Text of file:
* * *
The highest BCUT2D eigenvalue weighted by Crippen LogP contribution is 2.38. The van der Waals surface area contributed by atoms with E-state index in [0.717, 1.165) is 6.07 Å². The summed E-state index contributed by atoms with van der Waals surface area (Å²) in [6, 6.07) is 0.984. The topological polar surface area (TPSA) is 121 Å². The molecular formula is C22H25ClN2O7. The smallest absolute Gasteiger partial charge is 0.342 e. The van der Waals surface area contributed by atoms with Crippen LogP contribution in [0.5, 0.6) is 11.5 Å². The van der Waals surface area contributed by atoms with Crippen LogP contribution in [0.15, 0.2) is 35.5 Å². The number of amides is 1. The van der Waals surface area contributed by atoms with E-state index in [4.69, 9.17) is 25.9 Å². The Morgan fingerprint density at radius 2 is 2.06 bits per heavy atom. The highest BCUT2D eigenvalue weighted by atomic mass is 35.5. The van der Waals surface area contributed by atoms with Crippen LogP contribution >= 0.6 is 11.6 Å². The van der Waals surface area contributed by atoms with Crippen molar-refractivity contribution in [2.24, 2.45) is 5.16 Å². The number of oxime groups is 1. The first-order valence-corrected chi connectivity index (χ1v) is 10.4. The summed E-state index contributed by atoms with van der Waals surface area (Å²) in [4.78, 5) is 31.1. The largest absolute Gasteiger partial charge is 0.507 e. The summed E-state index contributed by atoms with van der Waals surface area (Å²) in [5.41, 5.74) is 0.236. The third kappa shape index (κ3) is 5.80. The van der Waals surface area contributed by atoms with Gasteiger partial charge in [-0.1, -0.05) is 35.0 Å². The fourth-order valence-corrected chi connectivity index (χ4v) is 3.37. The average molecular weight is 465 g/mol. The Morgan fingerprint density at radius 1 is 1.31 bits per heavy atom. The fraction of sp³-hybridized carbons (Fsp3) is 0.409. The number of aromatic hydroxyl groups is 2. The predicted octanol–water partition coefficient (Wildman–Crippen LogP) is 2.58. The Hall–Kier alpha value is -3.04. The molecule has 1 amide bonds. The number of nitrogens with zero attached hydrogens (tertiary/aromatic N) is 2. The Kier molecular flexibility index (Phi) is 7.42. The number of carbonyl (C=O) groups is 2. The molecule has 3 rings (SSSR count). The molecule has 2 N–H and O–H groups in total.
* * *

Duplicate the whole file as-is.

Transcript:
The highest BCUT2D eigenvalue weighted by Crippen LogP contribution is 2.38. The van der Waals surface area contributed by atoms with E-state index in [0.717, 1.165) is 6.07 Å². The summed E-state index contributed by atoms with van der Waals surface area (Å²) in [6, 6.07) is 0.984. The topological polar surface area (TPSA) is 121 Å². The molecular formula is C22H25ClN2O7. The smallest absolute Gasteiger partial charge is 0.342 e. The van der Waals surface area contributed by atoms with Crippen LogP contribution in [0.5, 0.6) is 11.5 Å². The van der Waals surface area contributed by atoms with Crippen LogP contribution in [0.15, 0.2) is 35.5 Å². The number of amides is 1. The van der Waals surface area contributed by atoms with E-state index in [4.69, 9.17) is 25.9 Å². The Morgan fingerprint density at radius 2 is 2.06 bits per heavy atom. The highest BCUT2D eigenvalue weighted by atomic mass is 35.5. The van der Waals surface area contributed by atoms with Crippen LogP contribution >= 0.6 is 11.6 Å². The van der Waals surface area contributed by atoms with Crippen molar-refractivity contribution in [2.24, 2.45) is 5.16 Å². The number of oxime groups is 1. The first-order valence-corrected chi connectivity index (χ1v) is 10.4. The summed E-state index contributed by atoms with van der Waals surface area (Å²) in [4.78, 5) is 31.1. The largest absolute Gasteiger partial charge is 0.507 e. The summed E-state index contributed by atoms with van der Waals surface area (Å²) in [5.41, 5.74) is 0.236. The third kappa shape index (κ3) is 5.80. The van der Waals surface area contributed by atoms with Gasteiger partial charge in [-0.1, -0.05) is 35.0 Å². The fourth-order valence-corrected chi connectivity index (χ4v) is 3.37. The average molecular weight is 465 g/mol. The Morgan fingerprint density at radius 1 is 1.31 bits per heavy atom. The fraction of sp³-hybridized carbons (Fsp3) is 0.409. The number of aromatic hydroxyl groups is 2. The predicted octanol–water partition coefficient (Wildman–Crippen LogP) is 2.58. The Hall–Kier alpha value is -3.04. The molecule has 1 amide bonds. The number of nitrogens with zero attached hydrogens (tertiary/aromatic N) is 2. The Kier molecular flexibility index (Phi) is 7.42. The number of carbonyl (C=O) groups is 2. The molecule has 3 rings (SSSR count). The molecule has 2 N–H and O–H groups in total.